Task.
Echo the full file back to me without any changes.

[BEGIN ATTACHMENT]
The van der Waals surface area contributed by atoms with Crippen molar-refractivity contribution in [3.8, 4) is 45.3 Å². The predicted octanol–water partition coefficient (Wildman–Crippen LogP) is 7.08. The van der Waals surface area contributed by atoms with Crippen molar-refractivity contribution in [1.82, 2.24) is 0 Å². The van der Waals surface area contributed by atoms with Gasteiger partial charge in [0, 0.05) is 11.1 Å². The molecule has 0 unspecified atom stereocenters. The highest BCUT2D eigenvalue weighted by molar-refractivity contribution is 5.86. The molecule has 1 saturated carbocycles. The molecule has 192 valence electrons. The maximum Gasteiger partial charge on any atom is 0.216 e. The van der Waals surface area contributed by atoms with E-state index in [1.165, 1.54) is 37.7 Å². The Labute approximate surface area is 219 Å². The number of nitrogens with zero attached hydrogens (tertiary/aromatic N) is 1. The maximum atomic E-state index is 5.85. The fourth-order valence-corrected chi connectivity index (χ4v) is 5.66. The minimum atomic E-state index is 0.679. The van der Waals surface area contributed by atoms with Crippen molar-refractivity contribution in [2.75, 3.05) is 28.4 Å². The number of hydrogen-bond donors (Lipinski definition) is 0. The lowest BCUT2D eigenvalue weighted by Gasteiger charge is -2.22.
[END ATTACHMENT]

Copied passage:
The van der Waals surface area contributed by atoms with Crippen molar-refractivity contribution in [3.8, 4) is 45.3 Å². The predicted octanol–water partition coefficient (Wildman–Crippen LogP) is 7.08. The van der Waals surface area contributed by atoms with Crippen molar-refractivity contribution in [1.82, 2.24) is 0 Å². The van der Waals surface area contributed by atoms with Gasteiger partial charge in [0, 0.05) is 11.1 Å². The molecule has 0 unspecified atom stereocenters. The highest BCUT2D eigenvalue weighted by molar-refractivity contribution is 5.86. The molecule has 1 saturated carbocycles. The molecule has 192 valence electrons. The maximum Gasteiger partial charge on any atom is 0.216 e. The van der Waals surface area contributed by atoms with E-state index in [1.165, 1.54) is 37.7 Å². The Labute approximate surface area is 219 Å². The number of nitrogens with zero attached hydrogens (tertiary/aromatic N) is 1. The maximum atomic E-state index is 5.85. The fourth-order valence-corrected chi connectivity index (χ4v) is 5.66. The minimum atomic E-state index is 0.679. The van der Waals surface area contributed by atoms with Crippen molar-refractivity contribution in [2.75, 3.05) is 28.4 Å². The number of hydrogen-bond donors (Lipinski definition) is 0. The lowest BCUT2D eigenvalue weighted by Gasteiger charge is -2.22.